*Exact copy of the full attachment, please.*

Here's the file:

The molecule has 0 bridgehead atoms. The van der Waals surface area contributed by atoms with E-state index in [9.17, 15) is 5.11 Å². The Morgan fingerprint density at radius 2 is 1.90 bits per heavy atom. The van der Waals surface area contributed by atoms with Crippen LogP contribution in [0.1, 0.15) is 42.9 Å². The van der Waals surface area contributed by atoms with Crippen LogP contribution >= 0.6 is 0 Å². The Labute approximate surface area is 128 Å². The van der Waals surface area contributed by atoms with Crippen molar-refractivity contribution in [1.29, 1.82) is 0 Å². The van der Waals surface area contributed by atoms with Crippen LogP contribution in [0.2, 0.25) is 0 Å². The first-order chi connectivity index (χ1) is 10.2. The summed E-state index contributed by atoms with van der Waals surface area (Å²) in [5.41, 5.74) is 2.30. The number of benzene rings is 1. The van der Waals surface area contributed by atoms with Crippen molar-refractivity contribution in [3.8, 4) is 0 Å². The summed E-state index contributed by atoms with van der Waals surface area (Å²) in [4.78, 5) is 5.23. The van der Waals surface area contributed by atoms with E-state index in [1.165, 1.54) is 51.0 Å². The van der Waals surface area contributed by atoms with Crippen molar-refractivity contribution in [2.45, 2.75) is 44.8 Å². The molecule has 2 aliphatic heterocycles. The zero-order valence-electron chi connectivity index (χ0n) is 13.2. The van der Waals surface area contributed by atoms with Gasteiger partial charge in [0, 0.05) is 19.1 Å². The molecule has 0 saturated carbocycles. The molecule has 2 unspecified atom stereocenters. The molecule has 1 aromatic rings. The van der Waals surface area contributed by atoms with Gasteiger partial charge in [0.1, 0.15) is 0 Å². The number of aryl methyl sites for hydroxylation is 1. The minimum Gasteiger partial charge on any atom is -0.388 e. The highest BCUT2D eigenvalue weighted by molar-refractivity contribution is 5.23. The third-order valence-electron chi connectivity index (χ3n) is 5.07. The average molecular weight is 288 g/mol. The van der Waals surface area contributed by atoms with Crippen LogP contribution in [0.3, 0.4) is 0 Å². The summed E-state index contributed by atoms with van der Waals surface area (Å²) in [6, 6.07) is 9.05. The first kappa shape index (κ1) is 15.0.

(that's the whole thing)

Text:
The molecule has 0 bridgehead atoms. The van der Waals surface area contributed by atoms with E-state index in [9.17, 15) is 5.11 Å². The Morgan fingerprint density at radius 2 is 1.90 bits per heavy atom. The van der Waals surface area contributed by atoms with Crippen LogP contribution in [0.1, 0.15) is 42.9 Å². The van der Waals surface area contributed by atoms with Crippen LogP contribution >= 0.6 is 0 Å². The Labute approximate surface area is 128 Å². The van der Waals surface area contributed by atoms with Crippen molar-refractivity contribution in [1.29, 1.82) is 0 Å². The van der Waals surface area contributed by atoms with Crippen LogP contribution in [0.2, 0.25) is 0 Å². The first-order chi connectivity index (χ1) is 10.2. The summed E-state index contributed by atoms with van der Waals surface area (Å²) in [5.41, 5.74) is 2.30. The number of benzene rings is 1. The van der Waals surface area contributed by atoms with Crippen molar-refractivity contribution in [3.8, 4) is 0 Å². The summed E-state index contributed by atoms with van der Waals surface area (Å²) in [4.78, 5) is 5.23. The van der Waals surface area contributed by atoms with E-state index in [1.165, 1.54) is 51.0 Å². The van der Waals surface area contributed by atoms with Crippen molar-refractivity contribution in [2.45, 2.75) is 44.8 Å². The molecule has 2 aliphatic heterocycles. The zero-order valence-electron chi connectivity index (χ0n) is 13.2. The van der Waals surface area contributed by atoms with Gasteiger partial charge in [0, 0.05) is 19.1 Å². The molecule has 0 saturated carbocycles. The molecule has 2 unspecified atom stereocenters. The molecule has 1 aromatic rings. The van der Waals surface area contributed by atoms with Gasteiger partial charge in [0.1, 0.15) is 0 Å². The number of aryl methyl sites for hydroxylation is 1. The minimum Gasteiger partial charge on any atom is -0.388 e. The highest BCUT2D eigenvalue weighted by molar-refractivity contribution is 5.23. The third-order valence-electron chi connectivity index (χ3n) is 5.07. The average molecular weight is 288 g/mol. The van der Waals surface area contributed by atoms with Crippen LogP contribution in [0.3, 0.4) is 0 Å². The summed E-state index contributed by atoms with van der Waals surface area (Å²) in [6, 6.07) is 9.05. The first kappa shape index (κ1) is 15.0.